I believe that with this single book, Pete Wilson moves outside the circle of American pastors and bloggers and into the arena of people we consider major Christian voices for this generation.

I had a bit of an advantage here.   After years of being aware of Nashville pastor Pete Wilson through his blog, and listening to several of his sermons and video posts, I was able to hear his voice in my head as I read each page.   I’ve been impressed over the years with Pete’s complete honesty and transparency as someone walking the journey of life as we all do, albeit in the set-apart position of vocational ministry.

So I really, really wanted to be included among the 500+ people who are posting reviews of this book today as part of a blitz by the publisher, Thomas Nelson.    The book is Plan B – What Do You Do When God Doesn’t Show Up The Way You Thought He Would? Knowing this was his first time in print having to compete for the attention of North American Christians in a crowded publishing market, I was a little unsure how Pete would fare.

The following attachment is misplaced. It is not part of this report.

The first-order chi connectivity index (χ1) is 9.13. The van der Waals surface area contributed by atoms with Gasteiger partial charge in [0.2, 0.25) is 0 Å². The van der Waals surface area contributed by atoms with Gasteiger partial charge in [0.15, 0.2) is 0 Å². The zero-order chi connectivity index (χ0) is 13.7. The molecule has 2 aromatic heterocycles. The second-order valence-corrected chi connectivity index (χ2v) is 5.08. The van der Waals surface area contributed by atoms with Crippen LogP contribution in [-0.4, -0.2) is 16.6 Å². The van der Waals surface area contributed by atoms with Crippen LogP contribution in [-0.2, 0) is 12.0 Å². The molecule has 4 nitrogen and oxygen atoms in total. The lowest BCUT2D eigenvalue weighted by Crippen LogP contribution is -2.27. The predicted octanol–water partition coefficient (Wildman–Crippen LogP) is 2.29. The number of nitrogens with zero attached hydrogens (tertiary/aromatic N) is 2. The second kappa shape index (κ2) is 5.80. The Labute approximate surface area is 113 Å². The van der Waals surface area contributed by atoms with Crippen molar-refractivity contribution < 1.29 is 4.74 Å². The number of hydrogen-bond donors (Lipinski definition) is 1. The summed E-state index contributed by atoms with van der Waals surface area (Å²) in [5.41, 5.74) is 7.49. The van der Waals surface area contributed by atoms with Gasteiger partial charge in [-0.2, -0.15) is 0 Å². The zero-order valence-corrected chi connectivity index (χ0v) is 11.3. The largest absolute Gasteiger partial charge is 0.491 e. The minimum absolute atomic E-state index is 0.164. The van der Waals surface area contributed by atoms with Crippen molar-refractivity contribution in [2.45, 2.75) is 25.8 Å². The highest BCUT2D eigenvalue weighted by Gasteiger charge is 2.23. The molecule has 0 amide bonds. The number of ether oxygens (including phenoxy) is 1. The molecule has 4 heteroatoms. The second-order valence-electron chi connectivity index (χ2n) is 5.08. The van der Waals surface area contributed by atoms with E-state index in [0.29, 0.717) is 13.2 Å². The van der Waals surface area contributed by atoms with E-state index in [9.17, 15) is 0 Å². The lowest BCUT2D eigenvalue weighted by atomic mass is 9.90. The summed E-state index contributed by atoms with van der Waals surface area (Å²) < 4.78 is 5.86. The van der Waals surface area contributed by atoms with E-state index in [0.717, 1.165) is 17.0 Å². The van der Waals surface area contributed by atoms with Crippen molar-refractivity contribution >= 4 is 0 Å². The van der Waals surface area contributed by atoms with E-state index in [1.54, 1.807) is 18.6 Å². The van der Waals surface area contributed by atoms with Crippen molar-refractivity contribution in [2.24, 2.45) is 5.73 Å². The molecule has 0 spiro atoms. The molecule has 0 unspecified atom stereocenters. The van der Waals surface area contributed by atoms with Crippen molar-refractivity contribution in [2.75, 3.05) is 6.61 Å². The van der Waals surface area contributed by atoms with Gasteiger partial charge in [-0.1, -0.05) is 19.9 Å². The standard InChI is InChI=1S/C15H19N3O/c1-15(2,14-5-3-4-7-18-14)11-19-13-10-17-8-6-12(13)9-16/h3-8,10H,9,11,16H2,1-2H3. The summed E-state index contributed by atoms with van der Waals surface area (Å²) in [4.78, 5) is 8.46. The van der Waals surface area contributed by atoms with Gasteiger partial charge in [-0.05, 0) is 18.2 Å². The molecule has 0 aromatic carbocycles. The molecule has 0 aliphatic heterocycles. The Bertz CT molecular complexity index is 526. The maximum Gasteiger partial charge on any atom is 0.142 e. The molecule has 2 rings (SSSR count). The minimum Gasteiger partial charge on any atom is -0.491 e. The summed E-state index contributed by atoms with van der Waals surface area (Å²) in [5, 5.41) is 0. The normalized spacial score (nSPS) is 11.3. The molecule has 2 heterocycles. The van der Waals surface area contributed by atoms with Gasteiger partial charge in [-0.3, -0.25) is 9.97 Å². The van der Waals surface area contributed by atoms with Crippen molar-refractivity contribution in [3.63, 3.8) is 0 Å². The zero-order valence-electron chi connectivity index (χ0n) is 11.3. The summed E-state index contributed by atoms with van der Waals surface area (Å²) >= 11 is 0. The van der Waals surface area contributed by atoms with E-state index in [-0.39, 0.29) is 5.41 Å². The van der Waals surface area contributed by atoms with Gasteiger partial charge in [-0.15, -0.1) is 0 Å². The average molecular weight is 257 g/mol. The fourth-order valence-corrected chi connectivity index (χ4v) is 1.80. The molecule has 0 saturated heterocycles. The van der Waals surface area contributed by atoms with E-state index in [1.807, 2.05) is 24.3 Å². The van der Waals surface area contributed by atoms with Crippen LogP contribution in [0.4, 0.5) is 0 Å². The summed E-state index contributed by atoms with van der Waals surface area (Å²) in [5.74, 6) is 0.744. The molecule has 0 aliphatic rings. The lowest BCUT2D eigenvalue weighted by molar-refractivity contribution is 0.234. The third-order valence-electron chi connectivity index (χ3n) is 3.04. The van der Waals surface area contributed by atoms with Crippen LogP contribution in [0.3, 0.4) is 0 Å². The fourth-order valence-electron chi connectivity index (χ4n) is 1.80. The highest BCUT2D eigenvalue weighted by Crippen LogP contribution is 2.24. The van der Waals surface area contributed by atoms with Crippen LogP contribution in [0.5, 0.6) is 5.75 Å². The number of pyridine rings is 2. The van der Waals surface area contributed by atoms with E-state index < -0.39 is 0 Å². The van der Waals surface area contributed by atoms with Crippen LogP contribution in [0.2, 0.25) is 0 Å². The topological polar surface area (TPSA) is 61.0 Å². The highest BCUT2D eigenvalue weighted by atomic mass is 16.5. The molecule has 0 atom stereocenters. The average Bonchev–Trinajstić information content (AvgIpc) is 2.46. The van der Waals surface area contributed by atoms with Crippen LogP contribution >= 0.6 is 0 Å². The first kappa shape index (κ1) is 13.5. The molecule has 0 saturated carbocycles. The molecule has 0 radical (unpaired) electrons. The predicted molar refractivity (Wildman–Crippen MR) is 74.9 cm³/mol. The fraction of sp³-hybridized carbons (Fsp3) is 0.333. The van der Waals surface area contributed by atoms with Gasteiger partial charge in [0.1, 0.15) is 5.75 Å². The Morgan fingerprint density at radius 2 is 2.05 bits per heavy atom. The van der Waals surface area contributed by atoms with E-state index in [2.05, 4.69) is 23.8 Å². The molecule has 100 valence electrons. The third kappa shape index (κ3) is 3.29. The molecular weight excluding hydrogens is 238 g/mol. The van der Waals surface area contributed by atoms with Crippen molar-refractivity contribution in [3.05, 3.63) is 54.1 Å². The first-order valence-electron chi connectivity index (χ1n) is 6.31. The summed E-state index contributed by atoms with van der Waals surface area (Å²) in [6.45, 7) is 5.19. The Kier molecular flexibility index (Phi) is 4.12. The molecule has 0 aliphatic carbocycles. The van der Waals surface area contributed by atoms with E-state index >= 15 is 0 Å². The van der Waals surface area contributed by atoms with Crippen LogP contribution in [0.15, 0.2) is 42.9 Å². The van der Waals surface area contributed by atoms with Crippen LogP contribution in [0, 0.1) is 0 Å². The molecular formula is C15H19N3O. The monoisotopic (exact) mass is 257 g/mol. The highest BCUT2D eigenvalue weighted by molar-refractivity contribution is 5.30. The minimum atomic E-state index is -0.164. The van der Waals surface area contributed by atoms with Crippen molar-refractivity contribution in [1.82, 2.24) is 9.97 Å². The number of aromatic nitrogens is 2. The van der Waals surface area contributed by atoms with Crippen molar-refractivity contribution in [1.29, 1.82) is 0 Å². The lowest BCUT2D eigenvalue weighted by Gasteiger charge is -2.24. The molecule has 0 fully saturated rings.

Here’s my review:

This is a landmark book.

Using a large number of examples from the lives of people Pete has pastored in Kentucky and Tennessee; combining in the Biblical examples of David, Joseph, Job, Ruth, and even Jesus; and finally mixing in quotations from some of today’s most popular contemporary Christian authors; Pete delivers a treatment of his subject that would be thorough enough to meet the most rigid academic requirements, but is delivered in a totally grassroots, down-to-earth, unpretentious style.